Come to Tromsø and share Marianne's passion for rural photography: Chasethelighttours.co.uk invites you to experience "Heaven on Earth" with an aurora, fjord, fishing, whale watching, photography or sightseeing tour.
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QUIET, NOT BORING: For the past few days, the sun has been very quiet. Quiet, however, doesn't mean boring. Low solar activity can have a huge effect on Earth. During periods of sustained quiet, cosmic rays increase, space junk accumulates, and the ionosphere collapses. To learn more about the surpising potency of the spotless sun, read "The Solar Cycle Turned Sideways." Solar flare alerts: text, voice
THE NEPAL EARTHQUAKE AND SPACE WEATHER: High above Earth, more than 60 km above sea level, there is a layer of our planet's atmosphere called "the ionosphere." It is where UV radiation from the sun strips electrons away from the atoms of normal air, creating a zone of charged gas that envelopes the globe.
The ionosphere is very sensitive to solar storms. Turns out, it can be sensitive to earthquakes, too. NASA is reporting that the magnitude 7.8 earthquake in Nepal on April 25th created waves of energy that penetrated the ionosphere and disturbed the distribution of electrons. Note the wave pattern, circled, in the upper panel of this ionospheric electron density plot:
Basically, these are waves of electron density rippling from a point in the ionosphere above the epicenter of the quake. The waves were measured by a science-quality GPS receiver in Lhasa, Tibet. It took about 21 minutes for the waves to travel 400 miles between the epicenter and the GPS receiving station.
The bottom panel of the plot is a "dynamic spectrum." Note the hot spots outlined in black. They show that the ionosphere was ringing with periods of ~2 and ~8 minutes. Presumably, these "tones" are related to atmospheric pressure waves billowing up from the trembling Earth below.
The ionosphere is the stage upon which much of space weather plays out. Auroras, meteors, and noctilucent clouds all occur there. The "Ionosphere Natural Hazards Team" at JPL studies how Earth itself affects this stage via earthquakes, volcanoes and tsunamis. You can read their report about the Nepal earthquake here.
Realtime Space Weather Photo Gallery
MICROBES TRAVEL TO THE EDGE OF SPACE, CRASH-LAND: In an ongoing series of high-altitude balloon flights, Spaceweather.com and the students of Earth to Sky Calculus have been stress-testing halobacteria, an extremophile with an appetite for salt and UV rays. Here are some samples on April 28th, more than 100,000 feet above Earth's surface, absorbing 40x more cosmic radiation than control samples back home:
Repeatedly, the students have cultured these microbes and found that near-space flight agrees with them. For instance, the pink film in this petri dish are colonies of flown halobacteria, thriving post-flight.
Now, however, the students have found something that halobacteria cannot survive. A crash landing:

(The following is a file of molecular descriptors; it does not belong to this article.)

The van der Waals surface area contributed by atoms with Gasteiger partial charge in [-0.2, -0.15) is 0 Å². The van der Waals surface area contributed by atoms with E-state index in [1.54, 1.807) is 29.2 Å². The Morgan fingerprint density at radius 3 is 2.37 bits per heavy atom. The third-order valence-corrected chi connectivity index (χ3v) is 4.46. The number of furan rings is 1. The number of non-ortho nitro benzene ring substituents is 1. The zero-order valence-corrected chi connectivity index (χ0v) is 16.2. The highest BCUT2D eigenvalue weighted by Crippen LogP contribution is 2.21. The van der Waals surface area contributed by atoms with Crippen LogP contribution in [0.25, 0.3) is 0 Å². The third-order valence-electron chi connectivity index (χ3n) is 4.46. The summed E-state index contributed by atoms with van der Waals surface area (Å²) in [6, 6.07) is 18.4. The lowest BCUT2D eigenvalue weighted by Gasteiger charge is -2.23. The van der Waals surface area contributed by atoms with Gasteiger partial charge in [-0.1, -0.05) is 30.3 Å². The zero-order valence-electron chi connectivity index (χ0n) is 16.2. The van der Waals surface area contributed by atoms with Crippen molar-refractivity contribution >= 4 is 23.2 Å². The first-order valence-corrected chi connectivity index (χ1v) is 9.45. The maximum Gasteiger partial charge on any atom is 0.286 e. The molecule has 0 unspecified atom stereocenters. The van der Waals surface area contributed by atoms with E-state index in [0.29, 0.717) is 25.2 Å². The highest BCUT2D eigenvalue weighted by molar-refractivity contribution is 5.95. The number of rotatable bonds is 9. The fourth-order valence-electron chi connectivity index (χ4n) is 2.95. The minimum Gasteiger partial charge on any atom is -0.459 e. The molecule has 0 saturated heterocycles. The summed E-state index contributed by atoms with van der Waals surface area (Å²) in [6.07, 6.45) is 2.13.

Two of the three test tubes shattered when they came down on a bed of sharp volcanic rock in the foothills of California's White Mountains. Talk about an unlucky break.
The test tubes were carrying microbes that had been aloft before--part of an experiment to see if halobacteria can survive multiple trips to the stratosphere. This is of interest to astrobiologists because conditions in Earth's stratosphere (temperature, pressure and radiation) are remarkably similar to the surface of Mars. If halobacteria can survive 100,000 feet above Earth, they might be able to survive on the Red Planet, too.
Now the payload is being re-designed to improve the cushioning of the test tubes, and soon a new batch of microbes will be flown to reboot and resume the research. After all, you can't keep a good extremophile down....
HOW DO WE PAY FOR THIS? All of the high-altitude balloon research featured on Spaceweather.com is crowd-funded, mainly by ordinary people and small businesses. The April 28th flight, for instance, was sponsored by a sail-cloth company in Hawaii. They donated $500 and, in return, we flew their logo to the edge of space: image. Would you like to become a sponsor? Contact Dr Tony Phillips for details.
Realtime Aurora Photo Gallery
Realtime Comet Photo Gallery
Every night, a network of NASA all-sky cameras scans the skies above the United States for meteoritic fireballs. Automated software maintained by NASA's Meteoroid Environment Office calculates their orbits, velocity, penetration depth in Earth's atmosphere and many other characteristics. Daily results are presented here on Spaceweather.com.
On May. 2, 2015, the network reported 16 fireballs.
(14 sporadics, 2 eta Aquariids)
In this diagram of the inner solar system, all of the fireball orbits intersect at a single point--Earth. The orbits are color-coded by velocity, from slow (red) to fast (blue). [Larger image] [movies]
Potentially Hazardous Asteroids (PHAs
) are space rocks larger than approximately 100m that can come closer to Earth than 0.05 AU. None of the known PHAs is on a collision course with our planet, although astronomers are finding new ones
all the time.
On May 2, 2015 there were 1575 potentially hazardous asteroids. Notes: LD means "Lunar Distance." 1 LD = 384,401 km, the distance between Earth and the Moon. 1 LD also equals 0.00256 AU. MAG is the visual magnitude of the asteroid on the date of closest approach.
| ||The official U.S. government space weather bureau |
| ||The first place to look for information about sundogs, pillars, rainbows and related phenomena. |
| ||Researchers call it a "Hubble for the sun." SDO is the most advanced solar observatory ever. |
| ||3D views of the sun from NASA's Solar and Terrestrial Relations Observatory |
| ||Realtime and archival images of the Sun from SOHO. |
| ||from the NOAA Space Environment Center |
| ||the underlying science of space weather |